Friday, March 3, 2023

Worldbuilding 101 For Writers: Writing People Groups and Social Circles

by A.C. Williams @ACW_Author

If the main character of the story you’re reading right now is a member of the military, how do you expect them to act? What if it’s a military where the air force rides dragons? 

If the main character is a person from an aristocratic family, who are members of their approved social circle? What would happen if one of them ran away to join the circus?

If the main character is a person from a servant culture on a planet where cities can only survive underground, how would they express the longing for freedom?

No matter what kind of story you’re writing, if the heart of the story isn’t about people, the story isn’t going to make a difference to your readers. People are one of the foundational basics of worldbuilding, regardless whether you’re writing speculative fiction or not. 

Last month, in our Worldbuilding 101 series, we talked about Existing History and how vital it is that your storyworld have an origin that most people living in the world are at least somewhat familiar with. This month, we’re going to talk about the people who live in that world. 

One of the greatest mistakes I see writers make is not allowing the fantastic worlds they build to have an affect on their characters (and vice versa). When you design a character to experience the story you’re building, if that character isn’t a product of his or her environment, your readers will sense a disconnect. 

If your character has grown up in a high society sort of culture, he or she will be accustomed to being served, to wearing fine clothing, and to having access to all the luxuries your world has to offer.

On the opposite side, if your character has grown up in a servant culture, he or she will know how to fight (usually figuratively but sometimes literally) for survival. They’ll be resilient. They’ll be strong. They won’t expect anyone to do for them what they can do for themselves. 

We’ll talk in greater detail later on about how different types of environments will influence your characters, but today where I’d like to focus in on class and culture. 

As much as we hate to admit it, the natural tendency of most people is to label each other. Our default is to mingle with people of similar backgrounds or similar appearances. It’s a unique person who seeks out the ones who are different.

Your characters may not (or maybe they do) have feathers, but I guarantee they will totally flock together with others just like them. There is safety and acceptance among the like-minded. That’s true in reality, and it must also be true in your story.

Those who are accustomed to high society will be most comfortable with others who have grown up in a similar way. That means you probably shouldn’t have a wealthy, blue-blooded heiress go hobnob with the butler’s awkward nephew who serves the family mucking out the horse stables. The only way that will work is if the heiress has a reason for doing it—either she wants to irritate her hoity toity family members or she is looking for someone to bully.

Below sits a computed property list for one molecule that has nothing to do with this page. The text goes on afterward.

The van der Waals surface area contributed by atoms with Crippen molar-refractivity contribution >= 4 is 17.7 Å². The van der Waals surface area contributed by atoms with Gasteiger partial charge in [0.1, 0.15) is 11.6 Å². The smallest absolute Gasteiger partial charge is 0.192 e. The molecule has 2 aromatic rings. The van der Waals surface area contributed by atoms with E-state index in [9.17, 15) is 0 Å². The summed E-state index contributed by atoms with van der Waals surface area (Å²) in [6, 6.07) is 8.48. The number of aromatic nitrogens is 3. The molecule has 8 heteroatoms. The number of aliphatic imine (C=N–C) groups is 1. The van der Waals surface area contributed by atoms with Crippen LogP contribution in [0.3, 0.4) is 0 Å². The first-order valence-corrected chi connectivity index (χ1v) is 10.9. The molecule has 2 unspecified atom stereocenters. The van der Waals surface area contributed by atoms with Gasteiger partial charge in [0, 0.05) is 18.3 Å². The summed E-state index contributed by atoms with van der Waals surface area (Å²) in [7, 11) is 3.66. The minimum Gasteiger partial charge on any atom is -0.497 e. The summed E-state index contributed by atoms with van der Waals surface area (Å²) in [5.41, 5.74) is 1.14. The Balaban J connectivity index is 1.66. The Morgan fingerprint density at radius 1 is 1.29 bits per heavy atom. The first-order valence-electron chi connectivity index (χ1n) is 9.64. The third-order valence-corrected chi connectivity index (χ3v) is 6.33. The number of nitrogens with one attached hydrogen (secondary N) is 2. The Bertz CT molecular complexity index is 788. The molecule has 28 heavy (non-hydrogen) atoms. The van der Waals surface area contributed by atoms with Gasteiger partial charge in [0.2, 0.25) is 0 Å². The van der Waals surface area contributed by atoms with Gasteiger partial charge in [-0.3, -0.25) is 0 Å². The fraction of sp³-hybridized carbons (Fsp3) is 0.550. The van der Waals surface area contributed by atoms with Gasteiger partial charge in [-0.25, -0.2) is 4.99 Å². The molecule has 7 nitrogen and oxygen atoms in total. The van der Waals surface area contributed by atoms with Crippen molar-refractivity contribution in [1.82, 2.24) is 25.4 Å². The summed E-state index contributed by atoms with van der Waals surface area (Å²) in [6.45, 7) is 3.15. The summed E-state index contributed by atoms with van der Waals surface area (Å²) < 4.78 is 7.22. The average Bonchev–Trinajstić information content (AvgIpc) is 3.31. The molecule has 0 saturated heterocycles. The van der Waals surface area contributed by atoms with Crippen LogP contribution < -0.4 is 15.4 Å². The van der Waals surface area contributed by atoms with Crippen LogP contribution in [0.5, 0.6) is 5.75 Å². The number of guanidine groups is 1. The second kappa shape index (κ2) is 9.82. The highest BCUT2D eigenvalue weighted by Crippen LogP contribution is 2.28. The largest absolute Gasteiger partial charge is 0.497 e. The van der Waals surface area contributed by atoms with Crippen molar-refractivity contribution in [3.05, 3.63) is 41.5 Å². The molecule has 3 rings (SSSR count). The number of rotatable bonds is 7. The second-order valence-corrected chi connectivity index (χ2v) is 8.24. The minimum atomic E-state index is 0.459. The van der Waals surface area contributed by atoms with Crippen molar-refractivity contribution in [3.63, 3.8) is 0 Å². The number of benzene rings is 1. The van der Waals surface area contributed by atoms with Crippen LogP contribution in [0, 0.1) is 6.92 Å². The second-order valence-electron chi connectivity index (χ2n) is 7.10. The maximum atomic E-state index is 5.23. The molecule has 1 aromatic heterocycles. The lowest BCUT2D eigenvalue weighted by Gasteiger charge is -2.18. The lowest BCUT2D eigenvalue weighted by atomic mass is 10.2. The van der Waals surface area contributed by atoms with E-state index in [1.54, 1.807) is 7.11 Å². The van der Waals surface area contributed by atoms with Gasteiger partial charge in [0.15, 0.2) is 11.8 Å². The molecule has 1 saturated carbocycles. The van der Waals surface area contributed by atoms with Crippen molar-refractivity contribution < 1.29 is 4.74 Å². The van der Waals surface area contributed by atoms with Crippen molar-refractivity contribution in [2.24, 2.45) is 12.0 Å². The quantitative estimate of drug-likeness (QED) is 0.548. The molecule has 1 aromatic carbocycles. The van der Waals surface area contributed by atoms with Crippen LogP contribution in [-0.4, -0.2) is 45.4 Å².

Similarly, people who live and work in what we would classify as “lower” social classes (don’t @ me, you know it’s a thing) tend to spend time with each other. However, it seems to happen more often that people of lower social standing scheme and trick their way into “higher” social circles. And it doesn’t have to be a manipulation. It could be a matter of luck. 

Take Charlie from Charlie and the Chocolate Factory. He got the Golden Ticket that allowed him into the wild, insane luxury of Willy Wonka’s Chocolate Factory—along with several other kids who came from absurdly wealthy backgrounds. 

Even dating back to older stories like the Prince and the Pauper, where two characters of similar appearance switch places. Stories have often fixated on this idea of a social gap between people groups. It’s still a common theme in many stories, so when you have the opportunity to include it in your worldbuilding, don’t hesitate. 

How are you going to design the high class society of your world? Are they high class because of an accumulation of wealth or property? Are they high class because the religious system declares them to be so? Do they descent from superpowered beings and claim the high class titles through combat? 

What about the lower classes? Are they subdued and forced into servitude? Do they volunteer for service? 

If the world were perfect, there wouldn’t be social groups. We’d all see each other authentically and base our individual value on the special, unique soul within us. But the world isn’t perfect, and we all still struggle with a sin nature that urges us to compare and contrast and judge and condemn. 

However, while elements of these social barriers and boundaries should appear in your stories, that doesn’t mean they have to be presented as correct. You can write about unfair prejudice without glorifying it or holding it up as a standard to be followed. Rather, show the consequences of it and let your readers make up their own minds. 


Award-winning author, A.C. Williams is a coffee-drinking, sushi-eating, story-telling nerd who loves cats, country living, and all things Japanese. She’d rather be barefoot, and if she isn’t, her socks won’t match. She has authored eight novels, two novellas, three devotional books, and more flash fiction than you can shake a stick at. A senior partner at the award-winning Uncommon Universes Press, she is passionate about stories and the authors who write them. Learn more about her book coaching and follow her adventures online at

1 comment:

  1. Excellent article, A.C. My WIP includes a couple of Vietnam veterans. One element of the story revolves around the very different ways each of them dealt with life after the war. Talking to several vets about their experiences had a great impact on me. I hope I've done justice to them through my story.